Tobacco products are still being sold outside schools and colleges in defiance of the law, a PIL alleged, prompting the court to order better policing, and directing the government to increase awareness about the dangers of smoking
The Delhi High Court has ordered the “strictest punishment” for those found violating the Cigarettes and Other Tobacco Products Act 2003 and selling tobacco products to children. The law prohibits vendors from selling tobacco products within 100 yards of schools, colleges and hospitals.
Any vendor caught selling such products near these places faces a penalty ranging from a fine of Rs 1,000 to three months imprisonment. The court also ordered the immediate sealing of all errant outlets.
The court was hearing a public interest litigation (PIL) by the World Lung Foundation (South Asia) that complained that the sale of tobacco products still continued near schools, colleges and hospitals.
A recent survey conducted by the World Lung Foundation in 726 educational institutions found tobacco outlets near 198 of them. The PIL states that the police and health authorities have turned a blind eye to this problem, despite Section 6 of COTPA specifically banning such sale and ordering the prosecution of violators.
“Certain areas near schools and colleges in Delhi University continue to be smoking hubs,” the petition says.
The bench interpreted this finding to mean that the police needed to step up their policing activities. Following an earlier court order, a taskforce was constituted by the Delhi police commissioner, and all DCPs have been entrusted with the task of enforcing the ban. The two-judge bench directed the Delhi police commissioner to analyse status reports from the taskforce and ensure prompt action by the DCP or SHO of the area concerned.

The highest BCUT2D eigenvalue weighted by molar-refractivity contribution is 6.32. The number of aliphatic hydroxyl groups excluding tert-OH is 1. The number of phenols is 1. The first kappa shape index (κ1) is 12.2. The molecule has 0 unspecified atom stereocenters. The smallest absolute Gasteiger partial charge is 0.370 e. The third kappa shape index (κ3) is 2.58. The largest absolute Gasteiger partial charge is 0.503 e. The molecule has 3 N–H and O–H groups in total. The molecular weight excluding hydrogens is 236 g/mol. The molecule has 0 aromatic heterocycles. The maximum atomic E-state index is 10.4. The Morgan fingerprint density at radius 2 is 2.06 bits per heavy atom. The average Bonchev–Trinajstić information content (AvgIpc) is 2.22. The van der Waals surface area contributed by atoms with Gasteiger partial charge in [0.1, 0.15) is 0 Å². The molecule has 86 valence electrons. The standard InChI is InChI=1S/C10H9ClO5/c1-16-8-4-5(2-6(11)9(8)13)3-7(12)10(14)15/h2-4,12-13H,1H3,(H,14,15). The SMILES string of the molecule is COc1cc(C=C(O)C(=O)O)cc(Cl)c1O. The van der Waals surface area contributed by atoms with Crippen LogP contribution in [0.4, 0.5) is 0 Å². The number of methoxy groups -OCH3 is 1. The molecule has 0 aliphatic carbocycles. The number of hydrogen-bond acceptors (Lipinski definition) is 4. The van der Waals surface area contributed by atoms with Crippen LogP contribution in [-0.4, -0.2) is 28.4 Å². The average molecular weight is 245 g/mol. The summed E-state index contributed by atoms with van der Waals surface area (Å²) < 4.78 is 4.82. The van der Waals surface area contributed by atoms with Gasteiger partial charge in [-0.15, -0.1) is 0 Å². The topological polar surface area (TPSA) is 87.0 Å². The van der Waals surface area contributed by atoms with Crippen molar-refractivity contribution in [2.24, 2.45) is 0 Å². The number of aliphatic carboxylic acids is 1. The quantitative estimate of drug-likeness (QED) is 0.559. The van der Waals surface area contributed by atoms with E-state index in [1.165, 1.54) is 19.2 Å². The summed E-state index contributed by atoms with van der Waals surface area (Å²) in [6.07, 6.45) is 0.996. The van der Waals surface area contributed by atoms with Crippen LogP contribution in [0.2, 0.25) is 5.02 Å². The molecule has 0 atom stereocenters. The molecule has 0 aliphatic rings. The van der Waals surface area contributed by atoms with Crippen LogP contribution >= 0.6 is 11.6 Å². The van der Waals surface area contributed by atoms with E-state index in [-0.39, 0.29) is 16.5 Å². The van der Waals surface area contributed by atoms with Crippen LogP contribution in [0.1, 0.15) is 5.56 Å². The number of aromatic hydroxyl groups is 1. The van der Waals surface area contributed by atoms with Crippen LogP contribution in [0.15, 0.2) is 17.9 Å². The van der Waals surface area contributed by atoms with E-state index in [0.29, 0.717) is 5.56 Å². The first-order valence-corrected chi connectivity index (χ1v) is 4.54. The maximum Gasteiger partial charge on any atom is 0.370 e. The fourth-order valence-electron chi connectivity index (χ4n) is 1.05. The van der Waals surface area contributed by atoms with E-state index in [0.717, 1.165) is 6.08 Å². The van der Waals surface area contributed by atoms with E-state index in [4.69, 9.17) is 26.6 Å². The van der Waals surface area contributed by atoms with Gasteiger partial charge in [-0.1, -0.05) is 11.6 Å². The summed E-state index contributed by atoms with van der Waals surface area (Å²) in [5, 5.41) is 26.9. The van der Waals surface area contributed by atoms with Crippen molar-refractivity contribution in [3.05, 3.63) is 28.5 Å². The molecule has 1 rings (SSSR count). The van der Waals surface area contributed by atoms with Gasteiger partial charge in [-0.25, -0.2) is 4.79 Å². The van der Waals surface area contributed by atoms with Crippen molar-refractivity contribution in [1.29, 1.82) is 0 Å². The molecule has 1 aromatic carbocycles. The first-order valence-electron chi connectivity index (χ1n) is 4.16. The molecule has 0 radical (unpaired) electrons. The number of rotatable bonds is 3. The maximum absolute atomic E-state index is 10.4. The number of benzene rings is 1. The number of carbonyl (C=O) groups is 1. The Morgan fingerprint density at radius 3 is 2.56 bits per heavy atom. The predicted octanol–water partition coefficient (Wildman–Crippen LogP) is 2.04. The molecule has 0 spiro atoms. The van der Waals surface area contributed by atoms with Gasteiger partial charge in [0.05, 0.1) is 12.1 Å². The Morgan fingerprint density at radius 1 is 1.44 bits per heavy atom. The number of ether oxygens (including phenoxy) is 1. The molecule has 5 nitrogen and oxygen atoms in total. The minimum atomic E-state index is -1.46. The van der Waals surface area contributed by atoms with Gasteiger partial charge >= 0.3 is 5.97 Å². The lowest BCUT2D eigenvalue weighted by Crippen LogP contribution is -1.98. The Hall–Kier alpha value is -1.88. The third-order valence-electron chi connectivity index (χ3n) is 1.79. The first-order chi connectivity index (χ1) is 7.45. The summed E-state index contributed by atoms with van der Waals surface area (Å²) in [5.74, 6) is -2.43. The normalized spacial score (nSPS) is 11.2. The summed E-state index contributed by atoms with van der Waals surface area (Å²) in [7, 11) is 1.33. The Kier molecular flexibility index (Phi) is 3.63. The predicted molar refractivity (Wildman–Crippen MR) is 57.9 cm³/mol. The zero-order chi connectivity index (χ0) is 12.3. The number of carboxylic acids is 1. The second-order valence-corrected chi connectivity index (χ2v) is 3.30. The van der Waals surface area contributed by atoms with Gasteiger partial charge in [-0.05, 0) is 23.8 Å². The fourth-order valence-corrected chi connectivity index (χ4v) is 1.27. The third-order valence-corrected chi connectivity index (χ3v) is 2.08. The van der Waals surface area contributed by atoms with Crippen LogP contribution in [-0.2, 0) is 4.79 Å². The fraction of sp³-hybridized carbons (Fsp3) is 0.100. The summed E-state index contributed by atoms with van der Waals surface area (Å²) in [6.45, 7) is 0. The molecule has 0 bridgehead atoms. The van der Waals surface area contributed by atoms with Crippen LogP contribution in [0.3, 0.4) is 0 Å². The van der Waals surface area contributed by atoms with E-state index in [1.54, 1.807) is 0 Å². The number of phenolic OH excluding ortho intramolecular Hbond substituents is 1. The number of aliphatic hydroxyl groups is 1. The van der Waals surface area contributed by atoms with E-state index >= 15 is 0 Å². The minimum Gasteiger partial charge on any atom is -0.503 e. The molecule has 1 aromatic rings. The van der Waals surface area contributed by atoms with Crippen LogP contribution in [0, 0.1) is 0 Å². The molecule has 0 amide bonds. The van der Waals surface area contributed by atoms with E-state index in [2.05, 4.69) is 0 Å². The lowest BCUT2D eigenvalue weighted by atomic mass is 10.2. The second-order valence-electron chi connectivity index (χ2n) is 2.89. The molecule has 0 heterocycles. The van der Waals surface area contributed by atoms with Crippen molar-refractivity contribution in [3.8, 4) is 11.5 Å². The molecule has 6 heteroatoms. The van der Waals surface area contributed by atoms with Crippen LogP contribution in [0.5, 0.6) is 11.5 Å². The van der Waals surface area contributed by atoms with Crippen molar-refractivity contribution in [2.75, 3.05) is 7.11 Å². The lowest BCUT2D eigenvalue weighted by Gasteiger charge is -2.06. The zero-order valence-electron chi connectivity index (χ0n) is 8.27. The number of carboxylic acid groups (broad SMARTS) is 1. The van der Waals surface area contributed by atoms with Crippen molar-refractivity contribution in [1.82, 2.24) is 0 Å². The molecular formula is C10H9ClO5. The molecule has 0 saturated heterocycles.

The court also directed the chief secretary of Delhi, in consultation with the Ministry of Health and Family Welfare, to give wider publicity in the print and electronic media about the consumption of tobacco and diseases related to it.
It instructed Delhi University to appoint nodal officers for all 16 colleges within 20 days, as required by law.
In its affidavit before the court, the government stated that the number of people fined by the Directorate of Health Services (DHS) for smoking in public places shot up three times between 2007 and 2010, with more than 16,000 people being prosecuted last year. The number of vendors prosecuted for selling tobacco products in restricted areas also grew three times during this period.
Source: Hindustan Times, March 31, 2011
The Indian Express, March 31, 2011